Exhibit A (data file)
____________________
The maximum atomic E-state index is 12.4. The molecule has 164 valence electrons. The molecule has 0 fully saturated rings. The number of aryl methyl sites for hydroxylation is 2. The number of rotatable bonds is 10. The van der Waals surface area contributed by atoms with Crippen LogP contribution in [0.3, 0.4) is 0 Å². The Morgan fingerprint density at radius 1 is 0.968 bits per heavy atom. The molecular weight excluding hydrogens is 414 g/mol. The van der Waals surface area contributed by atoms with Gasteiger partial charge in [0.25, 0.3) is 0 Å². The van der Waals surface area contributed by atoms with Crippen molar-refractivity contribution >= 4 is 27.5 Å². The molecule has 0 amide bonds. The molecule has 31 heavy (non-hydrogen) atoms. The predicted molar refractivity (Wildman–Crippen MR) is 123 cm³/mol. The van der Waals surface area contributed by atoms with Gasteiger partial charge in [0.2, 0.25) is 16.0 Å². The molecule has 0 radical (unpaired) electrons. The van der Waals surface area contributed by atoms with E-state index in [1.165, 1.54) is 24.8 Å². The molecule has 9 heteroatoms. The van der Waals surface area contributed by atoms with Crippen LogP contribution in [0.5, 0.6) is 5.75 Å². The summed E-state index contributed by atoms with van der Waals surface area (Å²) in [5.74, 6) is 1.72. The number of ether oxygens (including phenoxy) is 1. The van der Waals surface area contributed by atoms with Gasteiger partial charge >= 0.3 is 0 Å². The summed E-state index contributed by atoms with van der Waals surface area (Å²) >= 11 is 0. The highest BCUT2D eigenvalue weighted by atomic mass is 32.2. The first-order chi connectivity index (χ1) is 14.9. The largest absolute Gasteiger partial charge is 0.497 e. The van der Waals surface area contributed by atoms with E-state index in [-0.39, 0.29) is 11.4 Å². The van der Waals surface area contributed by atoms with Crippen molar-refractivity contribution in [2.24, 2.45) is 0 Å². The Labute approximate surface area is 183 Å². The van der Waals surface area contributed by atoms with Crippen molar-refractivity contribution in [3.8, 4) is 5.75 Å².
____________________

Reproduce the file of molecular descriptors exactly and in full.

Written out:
The maximum atomic E-state index is 12.4. The molecule has 164 valence electrons. The molecule has 0 fully saturated rings. The number of aryl methyl sites for hydroxylation is 2. The number of rotatable bonds is 10. The van der Waals surface area contributed by atoms with Crippen LogP contribution in [0.3, 0.4) is 0 Å². The Morgan fingerprint density at radius 1 is 0.968 bits per heavy atom. The molecular weight excluding hydrogens is 414 g/mol. The van der Waals surface area contributed by atoms with Gasteiger partial charge in [0.25, 0.3) is 0 Å². The van der Waals surface area contributed by atoms with Crippen molar-refractivity contribution >= 4 is 27.5 Å². The molecule has 0 amide bonds. The molecule has 31 heavy (non-hydrogen) atoms. The predicted molar refractivity (Wildman–Crippen MR) is 123 cm³/mol. The van der Waals surface area contributed by atoms with Gasteiger partial charge in [0.2, 0.25) is 16.0 Å². The molecule has 0 radical (unpaired) electrons. The van der Waals surface area contributed by atoms with E-state index in [1.165, 1.54) is 24.8 Å². The molecule has 9 heteroatoms. The van der Waals surface area contributed by atoms with Crippen LogP contribution in [0.5, 0.6) is 5.75 Å². The summed E-state index contributed by atoms with van der Waals surface area (Å²) in [5.74, 6) is 1.72. The number of ether oxygens (including phenoxy) is 1. The van der Waals surface area contributed by atoms with Gasteiger partial charge >= 0.3 is 0 Å². The summed E-state index contributed by atoms with van der Waals surface area (Å²) >= 11 is 0. The highest BCUT2D eigenvalue weighted by atomic mass is 32.2. The first-order chi connectivity index (χ1) is 14.9. The largest absolute Gasteiger partial charge is 0.497 e. The van der Waals surface area contributed by atoms with E-state index in [-0.39, 0.29) is 11.4 Å². The van der Waals surface area contributed by atoms with Crippen molar-refractivity contribution in [2.24, 2.45) is 0 Å². The Labute approximate surface area is 183 Å². The van der Waals surface area contributed by atoms with Crippen molar-refractivity contribution in [3.8, 4) is 5.75 Å².